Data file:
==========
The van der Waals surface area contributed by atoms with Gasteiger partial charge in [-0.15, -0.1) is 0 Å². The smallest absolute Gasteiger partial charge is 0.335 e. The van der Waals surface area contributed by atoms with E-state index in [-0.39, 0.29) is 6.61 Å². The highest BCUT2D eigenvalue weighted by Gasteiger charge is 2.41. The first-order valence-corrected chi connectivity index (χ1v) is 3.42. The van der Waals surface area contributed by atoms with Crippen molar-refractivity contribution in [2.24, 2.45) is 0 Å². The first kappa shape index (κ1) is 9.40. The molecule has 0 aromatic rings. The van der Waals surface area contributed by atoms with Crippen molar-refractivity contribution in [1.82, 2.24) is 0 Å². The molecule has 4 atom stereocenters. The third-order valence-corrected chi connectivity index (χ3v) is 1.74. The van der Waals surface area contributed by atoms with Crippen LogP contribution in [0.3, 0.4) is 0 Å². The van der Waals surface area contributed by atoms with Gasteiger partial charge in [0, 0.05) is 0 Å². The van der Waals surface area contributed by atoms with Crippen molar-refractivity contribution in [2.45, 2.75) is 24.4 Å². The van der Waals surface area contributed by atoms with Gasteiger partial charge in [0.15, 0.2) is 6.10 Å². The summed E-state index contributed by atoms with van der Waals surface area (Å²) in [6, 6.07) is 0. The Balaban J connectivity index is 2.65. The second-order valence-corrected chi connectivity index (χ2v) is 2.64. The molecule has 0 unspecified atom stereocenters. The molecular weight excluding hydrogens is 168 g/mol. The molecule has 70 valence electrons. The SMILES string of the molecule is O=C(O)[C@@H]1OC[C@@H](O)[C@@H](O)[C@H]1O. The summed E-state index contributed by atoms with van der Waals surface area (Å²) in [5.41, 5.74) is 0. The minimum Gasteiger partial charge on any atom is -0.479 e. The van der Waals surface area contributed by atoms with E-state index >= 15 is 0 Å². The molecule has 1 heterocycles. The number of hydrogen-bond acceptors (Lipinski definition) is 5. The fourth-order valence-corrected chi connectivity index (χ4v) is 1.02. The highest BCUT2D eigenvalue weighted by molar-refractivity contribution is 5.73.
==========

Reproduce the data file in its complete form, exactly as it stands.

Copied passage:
The van der Waals surface area contributed by atoms with Gasteiger partial charge in [-0.15, -0.1) is 0 Å². The smallest absolute Gasteiger partial charge is 0.335 e. The van der Waals surface area contributed by atoms with E-state index in [-0.39, 0.29) is 6.61 Å². The highest BCUT2D eigenvalue weighted by Gasteiger charge is 2.41. The first-order valence-corrected chi connectivity index (χ1v) is 3.42. The van der Waals surface area contributed by atoms with Crippen molar-refractivity contribution in [2.24, 2.45) is 0 Å². The first kappa shape index (κ1) is 9.40. The molecule has 0 aromatic rings. The van der Waals surface area contributed by atoms with Crippen molar-refractivity contribution in [1.82, 2.24) is 0 Å². The molecule has 4 atom stereocenters. The third-order valence-corrected chi connectivity index (χ3v) is 1.74. The van der Waals surface area contributed by atoms with Crippen LogP contribution in [0.3, 0.4) is 0 Å². The van der Waals surface area contributed by atoms with Gasteiger partial charge in [0, 0.05) is 0 Å². The van der Waals surface area contributed by atoms with Crippen molar-refractivity contribution in [2.45, 2.75) is 24.4 Å². The van der Waals surface area contributed by atoms with Gasteiger partial charge in [0.15, 0.2) is 6.10 Å². The summed E-state index contributed by atoms with van der Waals surface area (Å²) in [6, 6.07) is 0. The Balaban J connectivity index is 2.65. The second-order valence-corrected chi connectivity index (χ2v) is 2.64. The molecule has 0 unspecified atom stereocenters. The molecular weight excluding hydrogens is 168 g/mol. The molecule has 70 valence electrons. The SMILES string of the molecule is O=C(O)[C@@H]1OC[C@@H](O)[C@@H](O)[C@H]1O. The summed E-state index contributed by atoms with van der Waals surface area (Å²) in [5.41, 5.74) is 0. The minimum Gasteiger partial charge on any atom is -0.479 e. The van der Waals surface area contributed by atoms with E-state index >= 15 is 0 Å². The molecule has 1 heterocycles. The number of hydrogen-bond acceptors (Lipinski definition) is 5. The fourth-order valence-corrected chi connectivity index (χ4v) is 1.02. The highest BCUT2D eigenvalue weighted by molar-refractivity contribution is 5.73.